I was standing on the grounds of the temple and recognizing that the peace pole being planted there is not an abstract reality. It is only out of cultivating peace—deep inner peace, and also peace within the community that comes from working for a higher purpose together—that what was clearly a tragedy of enormous proportion can be turned into the seeds of a hopeful future.


Dr. Bawa Jain

When we went to the temple, my great urge was just to pray. That was one thing that I wanted to do in coming here, was to sit and pray. And I learned from the priest that the place where I was sitting would have been under water after the tsunami. When I closed my eyes and prayed, I was envisioning that. You could see the discoloring on the stones outside the temple, which really put things in perspective.

So, it was quite a profound experience, but very calming at the same time. It’s a great inspiration to know that we human beings have an indomitable spirit to face challenges. And the Japanese are a unique example of this. Nowhere else would we hear the kind of stories that we heard—that nobody was exploiting the situation, and people were giving way to each other. Generally, in other places, people panic. This is the remarkable character of the Japanese people—I wish that the rest of the world could hear these stories again and again.


Mr. Humayun A. Mughal

It was amazing to see people of all different religions praying in the Buddhist way—it may be the first time that has happened. I am used to it, because I sometimes pray in Buddhist temples, but I didn’t expect everyone else to do it, too. But it was moving. This is the way to achieve religious harmony, or interfaith harmony—to pray together. Even if our religions are different, we can feel the same spirit.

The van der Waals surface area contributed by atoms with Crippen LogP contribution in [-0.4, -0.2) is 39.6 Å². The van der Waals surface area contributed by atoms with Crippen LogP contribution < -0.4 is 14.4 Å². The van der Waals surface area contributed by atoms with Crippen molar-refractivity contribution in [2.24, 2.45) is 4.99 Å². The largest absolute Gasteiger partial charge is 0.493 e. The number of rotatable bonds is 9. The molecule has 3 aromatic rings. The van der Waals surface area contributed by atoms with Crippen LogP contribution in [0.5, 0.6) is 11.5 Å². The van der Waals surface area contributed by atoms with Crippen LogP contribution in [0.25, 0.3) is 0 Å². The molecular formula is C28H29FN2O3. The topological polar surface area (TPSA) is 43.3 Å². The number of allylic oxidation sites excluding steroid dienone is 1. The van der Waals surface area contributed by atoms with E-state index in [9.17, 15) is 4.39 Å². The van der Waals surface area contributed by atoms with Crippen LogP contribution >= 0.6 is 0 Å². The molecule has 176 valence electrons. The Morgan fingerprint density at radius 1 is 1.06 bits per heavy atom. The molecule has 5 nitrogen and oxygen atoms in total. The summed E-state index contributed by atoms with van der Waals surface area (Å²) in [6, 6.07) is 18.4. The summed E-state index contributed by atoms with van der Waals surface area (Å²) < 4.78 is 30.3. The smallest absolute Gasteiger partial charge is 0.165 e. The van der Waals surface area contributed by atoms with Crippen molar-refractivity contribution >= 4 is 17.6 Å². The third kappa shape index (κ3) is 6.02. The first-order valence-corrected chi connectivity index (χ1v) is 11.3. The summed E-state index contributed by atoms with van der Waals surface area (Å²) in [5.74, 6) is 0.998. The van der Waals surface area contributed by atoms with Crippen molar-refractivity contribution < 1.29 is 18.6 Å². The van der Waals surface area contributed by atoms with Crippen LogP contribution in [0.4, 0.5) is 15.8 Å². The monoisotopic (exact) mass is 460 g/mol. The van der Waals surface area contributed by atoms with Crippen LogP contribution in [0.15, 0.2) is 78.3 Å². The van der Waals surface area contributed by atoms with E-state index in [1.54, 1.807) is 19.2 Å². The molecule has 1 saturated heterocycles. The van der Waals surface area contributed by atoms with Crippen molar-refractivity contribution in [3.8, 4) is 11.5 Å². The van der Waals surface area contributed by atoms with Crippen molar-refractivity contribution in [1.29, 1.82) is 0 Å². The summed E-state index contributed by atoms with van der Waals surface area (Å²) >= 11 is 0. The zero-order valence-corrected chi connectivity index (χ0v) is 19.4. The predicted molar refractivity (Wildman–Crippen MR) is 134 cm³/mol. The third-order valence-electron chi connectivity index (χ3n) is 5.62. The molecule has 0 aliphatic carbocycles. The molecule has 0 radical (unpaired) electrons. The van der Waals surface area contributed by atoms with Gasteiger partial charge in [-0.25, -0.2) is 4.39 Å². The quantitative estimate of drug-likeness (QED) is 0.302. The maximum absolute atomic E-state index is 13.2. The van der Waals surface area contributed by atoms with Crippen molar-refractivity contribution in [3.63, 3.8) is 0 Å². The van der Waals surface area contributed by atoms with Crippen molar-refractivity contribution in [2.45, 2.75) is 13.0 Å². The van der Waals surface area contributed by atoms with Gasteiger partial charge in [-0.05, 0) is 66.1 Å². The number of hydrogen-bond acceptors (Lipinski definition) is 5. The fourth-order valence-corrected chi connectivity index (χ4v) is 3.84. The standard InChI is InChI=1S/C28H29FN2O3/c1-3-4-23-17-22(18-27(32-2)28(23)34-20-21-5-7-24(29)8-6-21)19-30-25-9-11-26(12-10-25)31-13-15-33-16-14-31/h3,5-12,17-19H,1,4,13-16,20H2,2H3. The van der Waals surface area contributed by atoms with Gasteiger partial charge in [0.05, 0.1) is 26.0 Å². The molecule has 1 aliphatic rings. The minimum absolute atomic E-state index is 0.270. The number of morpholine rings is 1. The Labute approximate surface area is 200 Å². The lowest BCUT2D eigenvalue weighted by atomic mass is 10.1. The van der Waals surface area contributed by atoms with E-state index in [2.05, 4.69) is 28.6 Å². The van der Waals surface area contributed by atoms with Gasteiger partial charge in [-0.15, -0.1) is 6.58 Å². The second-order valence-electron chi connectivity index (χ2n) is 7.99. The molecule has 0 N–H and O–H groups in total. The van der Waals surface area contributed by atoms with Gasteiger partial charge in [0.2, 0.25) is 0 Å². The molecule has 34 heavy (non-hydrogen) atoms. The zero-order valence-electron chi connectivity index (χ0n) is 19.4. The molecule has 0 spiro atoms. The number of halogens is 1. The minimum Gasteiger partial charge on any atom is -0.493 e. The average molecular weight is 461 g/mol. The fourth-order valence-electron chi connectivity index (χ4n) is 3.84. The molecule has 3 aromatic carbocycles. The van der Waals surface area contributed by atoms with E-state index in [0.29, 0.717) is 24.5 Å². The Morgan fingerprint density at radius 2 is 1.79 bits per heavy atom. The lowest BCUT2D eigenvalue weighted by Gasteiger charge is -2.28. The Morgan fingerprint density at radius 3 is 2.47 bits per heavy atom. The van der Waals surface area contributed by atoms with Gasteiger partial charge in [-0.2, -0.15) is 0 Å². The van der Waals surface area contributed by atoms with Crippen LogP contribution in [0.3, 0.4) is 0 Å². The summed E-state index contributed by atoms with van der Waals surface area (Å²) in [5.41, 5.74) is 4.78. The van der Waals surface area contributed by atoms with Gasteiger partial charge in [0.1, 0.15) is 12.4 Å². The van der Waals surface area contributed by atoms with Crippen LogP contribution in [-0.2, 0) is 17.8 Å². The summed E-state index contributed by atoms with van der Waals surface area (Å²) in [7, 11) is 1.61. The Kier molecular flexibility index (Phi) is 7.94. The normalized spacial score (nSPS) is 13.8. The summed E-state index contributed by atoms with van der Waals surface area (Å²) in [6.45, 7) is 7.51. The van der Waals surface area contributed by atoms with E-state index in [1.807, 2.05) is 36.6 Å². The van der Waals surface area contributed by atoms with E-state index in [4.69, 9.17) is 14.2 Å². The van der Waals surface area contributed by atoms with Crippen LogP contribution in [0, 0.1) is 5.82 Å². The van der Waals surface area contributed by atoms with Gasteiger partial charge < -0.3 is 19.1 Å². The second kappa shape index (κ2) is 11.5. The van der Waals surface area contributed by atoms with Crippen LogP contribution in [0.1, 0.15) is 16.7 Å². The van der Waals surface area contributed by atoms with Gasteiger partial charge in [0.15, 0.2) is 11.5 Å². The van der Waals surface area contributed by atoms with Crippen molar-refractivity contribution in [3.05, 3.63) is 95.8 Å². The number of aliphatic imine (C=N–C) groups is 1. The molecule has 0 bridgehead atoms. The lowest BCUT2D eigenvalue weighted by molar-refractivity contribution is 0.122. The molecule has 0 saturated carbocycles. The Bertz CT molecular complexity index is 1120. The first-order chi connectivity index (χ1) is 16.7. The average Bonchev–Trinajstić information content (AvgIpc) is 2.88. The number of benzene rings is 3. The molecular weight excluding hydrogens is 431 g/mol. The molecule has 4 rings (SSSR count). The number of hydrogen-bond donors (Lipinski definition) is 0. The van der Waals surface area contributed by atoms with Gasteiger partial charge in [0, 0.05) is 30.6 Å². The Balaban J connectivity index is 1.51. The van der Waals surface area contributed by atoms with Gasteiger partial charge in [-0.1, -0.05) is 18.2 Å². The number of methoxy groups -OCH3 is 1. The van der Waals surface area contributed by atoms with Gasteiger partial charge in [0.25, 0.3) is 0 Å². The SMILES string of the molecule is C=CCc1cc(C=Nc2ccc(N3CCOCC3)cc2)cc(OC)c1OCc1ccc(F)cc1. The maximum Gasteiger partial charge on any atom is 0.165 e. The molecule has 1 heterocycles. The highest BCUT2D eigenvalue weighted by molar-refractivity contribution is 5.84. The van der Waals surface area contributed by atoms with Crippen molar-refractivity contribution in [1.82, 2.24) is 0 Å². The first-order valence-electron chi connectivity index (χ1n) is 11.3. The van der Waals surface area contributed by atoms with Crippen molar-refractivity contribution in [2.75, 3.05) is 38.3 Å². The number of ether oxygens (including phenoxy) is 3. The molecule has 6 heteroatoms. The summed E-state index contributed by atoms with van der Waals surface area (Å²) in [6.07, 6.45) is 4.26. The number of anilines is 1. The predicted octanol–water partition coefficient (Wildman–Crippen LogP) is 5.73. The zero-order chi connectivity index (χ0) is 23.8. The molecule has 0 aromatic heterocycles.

When we were praying together in Ishinomaki, I could hear the voices of Japanese ancestor spirits thanking us for our prayers. The whole world was there today—it was a small group, but we represented places around the world. I don’t know if any group has done that before. I think this was our mission. This was a wonderful expression of harmony. We were talking about harmony, and today we manifested it.


Dr. Bob Stilger

I come away from the day sobered, thoughtful, and curious. The core of the work that’s needed is spiritual work. It’s the only way transformation happens. The great possibility is that too much of what will be done will be an attempt to rebuild the past. And it’s only when we’re able to create spaces where people are able to step more fully into themselves—and to trust themselves and trust each other—that transformation can happen. And that’s spiritual work.


Comments are closed.